I enjoyed watching the Masters golf tournament today. It was a great tournament as Tiger Woods and Phil Mickelson tried to come from way behind to get on the leader board while Kenny Perry and Angel Cabrera tried to hold onto their spots on the board. In the end, Cabrera held on in sudden death and won. It was very exciting to watch if you’re a golf fan.
I got to go to the Masters in 1988 and 1989. I was there for the Thursday and Friday rounds. It was probably the highlight of my ‘sports spectator career’ as the Masters is considered one of the most difficult sports tickets to get. I went with a dear salesman who called on the company I worked for at the time, which made it even better. I got to go to the Masters and didn’t have to pay for it!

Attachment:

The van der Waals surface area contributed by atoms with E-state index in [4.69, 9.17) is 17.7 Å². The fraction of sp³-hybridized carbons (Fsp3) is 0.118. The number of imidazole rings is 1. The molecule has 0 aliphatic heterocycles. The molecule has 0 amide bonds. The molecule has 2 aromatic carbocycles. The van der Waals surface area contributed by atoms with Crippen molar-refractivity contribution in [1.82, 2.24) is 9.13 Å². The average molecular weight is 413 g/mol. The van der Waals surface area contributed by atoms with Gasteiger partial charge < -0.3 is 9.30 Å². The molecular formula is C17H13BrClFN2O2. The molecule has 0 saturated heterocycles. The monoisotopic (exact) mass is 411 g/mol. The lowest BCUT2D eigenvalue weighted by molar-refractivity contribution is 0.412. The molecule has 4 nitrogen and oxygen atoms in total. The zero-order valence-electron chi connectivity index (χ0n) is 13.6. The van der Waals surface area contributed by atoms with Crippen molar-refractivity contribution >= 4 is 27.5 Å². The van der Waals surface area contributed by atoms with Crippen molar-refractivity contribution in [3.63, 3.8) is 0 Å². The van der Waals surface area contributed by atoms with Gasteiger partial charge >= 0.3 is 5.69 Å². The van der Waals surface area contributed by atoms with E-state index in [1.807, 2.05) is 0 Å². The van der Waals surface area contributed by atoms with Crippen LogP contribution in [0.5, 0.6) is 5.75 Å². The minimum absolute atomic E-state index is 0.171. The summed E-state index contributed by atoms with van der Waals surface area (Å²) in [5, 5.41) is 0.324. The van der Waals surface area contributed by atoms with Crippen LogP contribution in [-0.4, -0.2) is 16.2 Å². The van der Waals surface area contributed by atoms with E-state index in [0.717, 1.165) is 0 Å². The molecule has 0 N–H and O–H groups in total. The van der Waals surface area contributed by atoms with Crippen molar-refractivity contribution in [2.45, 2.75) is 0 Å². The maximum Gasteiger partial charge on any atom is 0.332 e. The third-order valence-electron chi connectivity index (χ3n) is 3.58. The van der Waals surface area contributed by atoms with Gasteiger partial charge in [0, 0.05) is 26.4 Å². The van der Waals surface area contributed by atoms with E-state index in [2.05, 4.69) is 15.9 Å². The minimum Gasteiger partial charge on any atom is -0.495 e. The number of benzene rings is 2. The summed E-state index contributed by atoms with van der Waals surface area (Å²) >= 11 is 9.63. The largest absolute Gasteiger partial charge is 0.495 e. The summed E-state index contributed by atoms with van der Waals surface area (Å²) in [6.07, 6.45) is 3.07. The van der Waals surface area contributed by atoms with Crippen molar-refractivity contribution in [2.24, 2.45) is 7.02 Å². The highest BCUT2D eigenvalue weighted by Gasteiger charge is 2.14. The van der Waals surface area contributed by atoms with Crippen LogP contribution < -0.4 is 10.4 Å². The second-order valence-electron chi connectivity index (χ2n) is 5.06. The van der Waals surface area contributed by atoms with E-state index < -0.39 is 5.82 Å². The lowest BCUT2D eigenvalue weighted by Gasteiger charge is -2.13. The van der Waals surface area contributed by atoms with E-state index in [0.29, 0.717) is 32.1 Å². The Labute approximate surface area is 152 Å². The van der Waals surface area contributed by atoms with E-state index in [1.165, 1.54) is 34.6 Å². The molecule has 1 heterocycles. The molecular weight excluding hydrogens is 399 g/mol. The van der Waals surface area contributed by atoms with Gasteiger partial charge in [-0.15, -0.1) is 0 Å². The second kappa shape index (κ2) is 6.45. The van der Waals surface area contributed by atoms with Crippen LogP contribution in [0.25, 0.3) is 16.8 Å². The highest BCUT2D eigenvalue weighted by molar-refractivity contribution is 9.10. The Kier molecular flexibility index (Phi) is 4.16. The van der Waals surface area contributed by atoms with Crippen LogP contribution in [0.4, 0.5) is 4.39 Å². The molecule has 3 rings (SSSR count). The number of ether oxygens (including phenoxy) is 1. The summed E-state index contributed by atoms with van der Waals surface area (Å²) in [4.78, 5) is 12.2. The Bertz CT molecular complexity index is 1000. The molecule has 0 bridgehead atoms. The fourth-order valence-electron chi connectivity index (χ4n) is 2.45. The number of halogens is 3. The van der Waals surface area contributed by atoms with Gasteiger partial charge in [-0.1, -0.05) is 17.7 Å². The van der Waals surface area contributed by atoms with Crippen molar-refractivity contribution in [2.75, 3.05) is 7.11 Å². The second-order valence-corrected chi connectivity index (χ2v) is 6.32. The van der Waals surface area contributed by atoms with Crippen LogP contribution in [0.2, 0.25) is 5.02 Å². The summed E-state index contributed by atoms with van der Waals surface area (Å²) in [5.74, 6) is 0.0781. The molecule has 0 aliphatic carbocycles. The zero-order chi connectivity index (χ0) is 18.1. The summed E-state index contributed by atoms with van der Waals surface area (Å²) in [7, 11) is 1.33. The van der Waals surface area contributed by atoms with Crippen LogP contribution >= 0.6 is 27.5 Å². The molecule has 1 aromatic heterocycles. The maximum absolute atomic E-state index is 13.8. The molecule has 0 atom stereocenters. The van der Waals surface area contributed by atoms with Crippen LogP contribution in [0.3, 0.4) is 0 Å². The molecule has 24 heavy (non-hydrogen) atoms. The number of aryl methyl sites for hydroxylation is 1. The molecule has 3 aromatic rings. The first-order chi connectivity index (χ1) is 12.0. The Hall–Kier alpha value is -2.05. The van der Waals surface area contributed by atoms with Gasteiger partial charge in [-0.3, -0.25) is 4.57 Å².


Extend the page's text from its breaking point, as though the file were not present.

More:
I consider myself very fortunate to have gotten to see Gene Sarazin do the honorary tee off on the first hole. I got to see Arnold Palmer and Jack Nicklaus an Gary Player and Chi Chi Rodriquez play golf. These gentlemen are icons of the game and are icons of an era where golfers were first and foremost gentlemen. These golfers and others like them have shaped my competitive nature. I learned from them that there is a lot of satisfaction as well as a lot of fun in the game alone (whether it’s golf, tennis, basketball, or any other game). I can play any sport I chose to play and have a great time, win or lose.
I see lots of people who are so bound up in trying to win a game that they forget that its a game and its supposed to be fun. Now, I can understand how a professional athlete gets bound up in winning; it’s his livelihood. But, when I play a game, whether a team game or an individual sport, I’m not getting paid for it.
Now, I’m not a proponent of having kids sports where ‘everyone is a winner so we don’t keep score’. I believe in playing to win and in teaching my children that we play games to win, but I am very much of a proponent that games should be fun and we can all have fun, win or lose.